http://www.rsmet.com/documents/tutoria ... essing.pdf
http://www.rsmet.com/documents/tutoria ... essing.pdf
 KVRAF
 6478 posts since 16 Dec, 2002
That's hardly an algorithm. It's a bog standard midside summing matrix (hardly a matrix either). The sqrt() will probably confuse many but it does nothing but weight the mixing relationship (and it's terribly unnecessary for optimal code).iGoA wrote:Maybe this thread helps:
http://www.kvraudio.com/forum/viewtopic ... ght=stereo
Especially this algorithm could be exactly, what you want:
Code: Select all
M = (L+R)/sqrt(2); // obtain midsignal from left and right S = (LR)/sqrt(2); // obtain sidesignal from left and right // amplify mid and side signal seperately: M *= 2*(1width); S *= 2*width; L = (M+S)/sqrt(2); // obtain left signal from mid and side R = (MS)/sqrt(2); // obtain right signal from mid and side
For actual stereo expansion/enhancement I would look at haas, and other delay and filter based solutions.
actually, there is a great wealth of stereo expansion to be found on google. just not by the most obvious keywords and sources.jdtrbn wrote:I tried Google but couldn't find info.
I once hit a motherload and stumbled on several modern stereotosurround repanning algos.
White papers and all. Still haven't seen some of them as plugins, probably due to patent restrictions.
 KVRAF
 3978 posts since 8 Mar, 2004 from Berlin, Germany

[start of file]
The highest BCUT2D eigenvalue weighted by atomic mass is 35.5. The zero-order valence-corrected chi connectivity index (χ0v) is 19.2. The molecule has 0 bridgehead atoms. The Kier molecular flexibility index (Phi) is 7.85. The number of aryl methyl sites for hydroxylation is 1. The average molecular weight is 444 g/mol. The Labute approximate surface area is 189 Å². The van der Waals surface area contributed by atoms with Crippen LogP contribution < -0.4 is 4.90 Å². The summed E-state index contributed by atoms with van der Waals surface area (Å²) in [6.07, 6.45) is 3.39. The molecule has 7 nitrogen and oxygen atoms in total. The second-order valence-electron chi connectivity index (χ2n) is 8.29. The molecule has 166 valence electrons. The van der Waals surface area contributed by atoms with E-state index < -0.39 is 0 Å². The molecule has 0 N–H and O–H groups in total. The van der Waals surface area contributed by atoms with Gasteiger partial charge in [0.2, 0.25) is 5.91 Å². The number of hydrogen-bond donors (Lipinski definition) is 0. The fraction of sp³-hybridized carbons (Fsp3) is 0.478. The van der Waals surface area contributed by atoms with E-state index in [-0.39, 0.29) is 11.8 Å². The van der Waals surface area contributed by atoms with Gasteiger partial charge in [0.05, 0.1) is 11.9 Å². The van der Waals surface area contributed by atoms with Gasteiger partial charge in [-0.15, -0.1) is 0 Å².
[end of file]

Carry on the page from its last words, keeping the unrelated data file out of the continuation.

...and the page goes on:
granted. i think, i pointed that out in the old thread myself (and we babbled quite some bit about its purpose there). but it's a good idea to mention it here again.Kingston wrote:The sqrt() will probably confuse many but it does nothing but weight the mixing relationship (and it's terribly unnecessary for optimal code).

 KVRAF
 6591 posts since 12 Feb, 2006 from Helsinki, Finland
Actually, by replacing the:Kingston wrote:
That's hardly an algorithm. It's a bog standard midside summing matrix (hardly a matrix either). The sqrt() will probably confuse many but it does nothing but weight the mixing relationship (and it's terribly unnecessary for optimal code).
Code: Select all
foo / sqrt(2.0);
Code: Select all
foo * (1.0/sqrt(2.0));
Really good compilers (haven't done an extensive check) will naturally do the above optimization automatically, but it might be worth trying whether there's a speed difference between the two.

 KVRian
 830 posts since 13 Jul, 2002
Or simply precalculate the result of sqrt(2):
http://www.math.com/students/calculator ... eroot.htm
//Daniel
http://www.math.com/students/calculator ... eroot.htm